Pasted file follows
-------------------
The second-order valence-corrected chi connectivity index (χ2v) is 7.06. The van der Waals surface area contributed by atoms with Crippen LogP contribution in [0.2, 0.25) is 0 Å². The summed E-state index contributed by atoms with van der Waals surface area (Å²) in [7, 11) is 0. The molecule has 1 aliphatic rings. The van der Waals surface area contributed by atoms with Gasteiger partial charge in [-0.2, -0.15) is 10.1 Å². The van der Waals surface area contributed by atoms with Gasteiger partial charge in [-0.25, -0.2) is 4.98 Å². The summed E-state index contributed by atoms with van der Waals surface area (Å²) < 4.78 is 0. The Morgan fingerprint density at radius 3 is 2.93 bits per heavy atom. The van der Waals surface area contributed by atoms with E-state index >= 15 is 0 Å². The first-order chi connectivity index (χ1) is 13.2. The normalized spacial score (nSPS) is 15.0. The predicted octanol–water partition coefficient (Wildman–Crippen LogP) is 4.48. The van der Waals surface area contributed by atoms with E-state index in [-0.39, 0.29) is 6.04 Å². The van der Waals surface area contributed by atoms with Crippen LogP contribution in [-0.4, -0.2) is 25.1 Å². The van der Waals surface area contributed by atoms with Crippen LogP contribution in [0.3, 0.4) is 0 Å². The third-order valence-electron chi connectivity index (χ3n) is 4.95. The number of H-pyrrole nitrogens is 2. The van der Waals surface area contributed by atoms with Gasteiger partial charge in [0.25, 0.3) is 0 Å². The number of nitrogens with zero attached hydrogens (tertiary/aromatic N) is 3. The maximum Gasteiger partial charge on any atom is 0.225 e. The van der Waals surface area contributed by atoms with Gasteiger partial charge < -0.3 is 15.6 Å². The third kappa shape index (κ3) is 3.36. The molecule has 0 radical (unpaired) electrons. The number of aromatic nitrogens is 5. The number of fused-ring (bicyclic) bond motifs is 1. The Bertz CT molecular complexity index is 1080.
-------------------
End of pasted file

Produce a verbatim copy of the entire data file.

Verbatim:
The second-order valence-corrected chi connectivity index (χ2v) is 7.06. The van der Waals surface area contributed by atoms with Crippen LogP contribution in [0.2, 0.25) is 0 Å². The summed E-state index contributed by atoms with van der Waals surface area (Å²) in [7, 11) is 0. The molecule has 1 aliphatic rings. The van der Waals surface area contributed by atoms with Gasteiger partial charge in [-0.2, -0.15) is 10.1 Å². The van der Waals surface area contributed by atoms with Gasteiger partial charge in [-0.25, -0.2) is 4.98 Å². The summed E-state index contributed by atoms with van der Waals surface area (Å²) < 4.78 is 0. The Morgan fingerprint density at radius 3 is 2.93 bits per heavy atom. The van der Waals surface area contributed by atoms with E-state index >= 15 is 0 Å². The first-order chi connectivity index (χ1) is 13.2. The normalized spacial score (nSPS) is 15.0. The predicted octanol–water partition coefficient (Wildman–Crippen LogP) is 4.48. The van der Waals surface area contributed by atoms with E-state index in [-0.39, 0.29) is 6.04 Å². The van der Waals surface area contributed by atoms with Crippen LogP contribution in [-0.4, -0.2) is 25.1 Å². The van der Waals surface area contributed by atoms with Crippen LogP contribution in [0.3, 0.4) is 0 Å². The third-order valence-electron chi connectivity index (χ3n) is 4.95. The number of H-pyrrole nitrogens is 2. The van der Waals surface area contributed by atoms with Gasteiger partial charge in [0.25, 0.3) is 0 Å². The number of nitrogens with zero attached hydrogens (tertiary/aromatic N) is 3. The maximum Gasteiger partial charge on any atom is 0.225 e. The van der Waals surface area contributed by atoms with Gasteiger partial charge < -0.3 is 15.6 Å². The third kappa shape index (κ3) is 3.36. The molecule has 0 radical (unpaired) electrons. The number of aromatic nitrogens is 5. The number of fused-ring (bicyclic) bond motifs is 1. The Bertz CT molecular complexity index is 1080.